Monthly Archives: August 2007

Still Human

Crank it. Loud, and maybe you’ll under­stand how I feel.

I’ve been in such a slump the last week. Maybe I’m over-worked, over-tired, and over-stressed. Things haven’t been going my way.

It’s filled me with such frus­tra­tion, sad­ness, and anger.

Now I’m left to face the ugly world alone, and all I can think is to never put your trust in some­one. Never be depen­dent, never expect any­thing from any­one because you’ll only get hurt.

Pick your­self up, cause no one’s going to help you.

I try to ratio­nal­ize every­thing and fol­low the Tao, but I can’t. Everything is so overwhelming.

As much as I’ve learned, as much wis­dom as I’ve gained, as far as I’ve come, I’m still human.

A Trip to Zone Closer to Perfection

On a whim, I went to Zone after work. I’ve been in a dec­o­rat­ing mood lately. I spent about an hour in there, just gath­er­ing design ideas with what they had.

Thumbnail: Potpourri plate

Thumbnail: Potpourri plate closeup

I picked up a pin­cush­ion plate and some pot­pourri for my cof­fee table, replac­ing the glass bowl I had before, and lined it up with the edge of the chaise lounge.

Decorating my house has always been impor­tant to me, but I’ve never rushed into it. Part of the rea­son why it’s so empty right now is because I want to put up my own pic­tures, and I never had enough with which I was sat­is­fied to fill the walls. I don’t want pho­tos of mem­o­ries — what I have at work — I want pic­tures that set a cer­tain mood. Another thing that makes it hard is that I’ve never liked non-functioning dec­o­ra­tions; can­dles you’d never burn, baubles that don’t do any­thing, knick-knacks that clut­ter shelves don’t make sense to me.

Part of me wants to go out and buy every­thing at once and be set­tled, but another part of me never wants to finish.

Otherwise, I’d lose the thrill of the hunt, and the plea­sure of adding another thing that’s just right to the right place.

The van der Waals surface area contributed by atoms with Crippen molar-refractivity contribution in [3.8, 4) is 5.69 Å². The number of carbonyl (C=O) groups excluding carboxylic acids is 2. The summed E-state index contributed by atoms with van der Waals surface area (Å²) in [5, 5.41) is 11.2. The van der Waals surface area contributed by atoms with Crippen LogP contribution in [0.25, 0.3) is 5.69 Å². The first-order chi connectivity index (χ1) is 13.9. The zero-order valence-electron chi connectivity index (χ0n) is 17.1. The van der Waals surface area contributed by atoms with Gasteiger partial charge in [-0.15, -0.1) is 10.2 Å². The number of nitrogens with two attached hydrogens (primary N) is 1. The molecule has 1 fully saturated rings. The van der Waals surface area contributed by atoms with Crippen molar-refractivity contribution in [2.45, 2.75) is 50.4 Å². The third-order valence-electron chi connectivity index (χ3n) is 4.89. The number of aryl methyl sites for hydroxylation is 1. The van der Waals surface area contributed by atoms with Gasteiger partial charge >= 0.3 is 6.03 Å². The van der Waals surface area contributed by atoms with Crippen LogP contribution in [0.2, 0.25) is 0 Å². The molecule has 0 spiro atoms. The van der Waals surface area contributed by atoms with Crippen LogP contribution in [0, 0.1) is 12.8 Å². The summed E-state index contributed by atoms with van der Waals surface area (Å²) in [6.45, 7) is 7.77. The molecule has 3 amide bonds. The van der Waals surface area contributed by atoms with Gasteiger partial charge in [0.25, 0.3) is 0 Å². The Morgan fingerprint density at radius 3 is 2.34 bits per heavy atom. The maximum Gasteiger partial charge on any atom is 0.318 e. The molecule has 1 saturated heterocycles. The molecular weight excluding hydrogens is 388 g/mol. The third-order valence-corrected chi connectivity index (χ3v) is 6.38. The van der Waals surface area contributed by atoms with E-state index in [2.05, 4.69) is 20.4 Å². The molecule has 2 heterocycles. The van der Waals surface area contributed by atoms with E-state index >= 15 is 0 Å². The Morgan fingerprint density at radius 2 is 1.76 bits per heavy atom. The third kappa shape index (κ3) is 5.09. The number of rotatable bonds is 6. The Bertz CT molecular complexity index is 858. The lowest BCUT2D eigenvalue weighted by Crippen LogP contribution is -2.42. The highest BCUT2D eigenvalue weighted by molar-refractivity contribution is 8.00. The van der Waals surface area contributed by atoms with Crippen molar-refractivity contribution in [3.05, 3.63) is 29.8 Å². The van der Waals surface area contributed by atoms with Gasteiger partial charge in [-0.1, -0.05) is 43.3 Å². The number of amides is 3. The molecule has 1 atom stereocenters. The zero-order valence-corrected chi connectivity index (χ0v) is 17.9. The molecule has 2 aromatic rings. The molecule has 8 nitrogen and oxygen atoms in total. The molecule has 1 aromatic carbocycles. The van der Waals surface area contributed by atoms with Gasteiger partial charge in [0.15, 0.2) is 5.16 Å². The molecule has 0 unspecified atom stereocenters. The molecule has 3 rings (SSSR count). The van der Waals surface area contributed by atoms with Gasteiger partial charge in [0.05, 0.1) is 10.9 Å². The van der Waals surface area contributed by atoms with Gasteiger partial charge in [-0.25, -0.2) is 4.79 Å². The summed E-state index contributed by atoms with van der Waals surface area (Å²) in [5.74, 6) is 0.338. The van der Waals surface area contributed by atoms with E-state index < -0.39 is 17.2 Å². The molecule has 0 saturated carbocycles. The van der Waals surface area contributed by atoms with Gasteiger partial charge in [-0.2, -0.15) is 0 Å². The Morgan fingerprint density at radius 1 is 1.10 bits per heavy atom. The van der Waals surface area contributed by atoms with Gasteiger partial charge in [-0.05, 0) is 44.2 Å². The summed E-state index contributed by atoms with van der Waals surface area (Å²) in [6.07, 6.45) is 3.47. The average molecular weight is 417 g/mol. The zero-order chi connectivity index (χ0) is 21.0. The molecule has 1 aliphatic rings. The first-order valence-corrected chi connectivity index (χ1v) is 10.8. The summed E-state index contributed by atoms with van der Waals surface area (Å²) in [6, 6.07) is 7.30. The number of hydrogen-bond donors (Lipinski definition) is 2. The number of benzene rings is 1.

Long to Belong

Among the shots and the rounds, the friends and the fun, I found a grad­u­a­tion photo framed on his shelf, a can­did shot of the Class of ’05.

Every one of my “clique” was among the faces. There were oth­ers as well, peo­ple I knew from class, even though I never talked to them. How dif­fer­ent they all looked — all prim and proper in aca­d­e­mic regalia — yet familiar.

I was the only one not in co-op, and grad­u­ated a year before every­one else. My con­vo­ca­tion was insignif­i­cant. I only went because my par­ents wanted to see me make that walk that stage, a return on their invest­ment. I don’t know who the dean of my fac­ulty was, or who handed me my diploma. I was just another num­ber in a prof­i­teer­ing insti­tu­tion. It meant nothing.

But see­ing that photo struck a chord in me.

It made me real­ize how I’ve never really fit in. How I never belonged to a group. For some rea­son, I still long for that, or, per­haps, to have had that at one point in my life. Last time it was ele­men­tary and high-school. This time it was uni­ver­sity. I don’t know why. I have my own group of friends now. Not a clique, because they don’t hang out with each other, but a mot­ley crew I’ve built through the years.

I know it doesn’t make sense. There’s a rea­son I was never truly a part of any group.

The log­i­cal side of me under­stands that it isn’t sig­nif­i­cant. That it doesn’t, and shouldn’t mat­ter. That noth­ing is more bor­ing and pedes­trian than fit­ting in.

But another part of me feels like I missed out on something.

And I don’t know if I’ll ever let that go.

L'esprit de mes reve

Coming up with the right thing to say when it’s too late. The French have a term for it: l’espirit de l’escalier. Staircase wit. When you’re leav­ing a party, going down the stairs, per­haps play­ing over an inci­dent in your head, and you think of that per­fect riposte.

Staircase wit isn’t lim­ited to insults and witty retorts though. It can be any moment when you can’t think of any­thing to say, only to reach an epiphany soon after.

Sometimes, when I’m feel­ing shy or anti-social or just plain flus­tered, the entire day is filled with such moments.

I always end up say­ing what I want in my dreams, but it’s never as sat­is­fy­ing. This is how I know that life isn’t a dream.

Otherwise, I’d be more witty.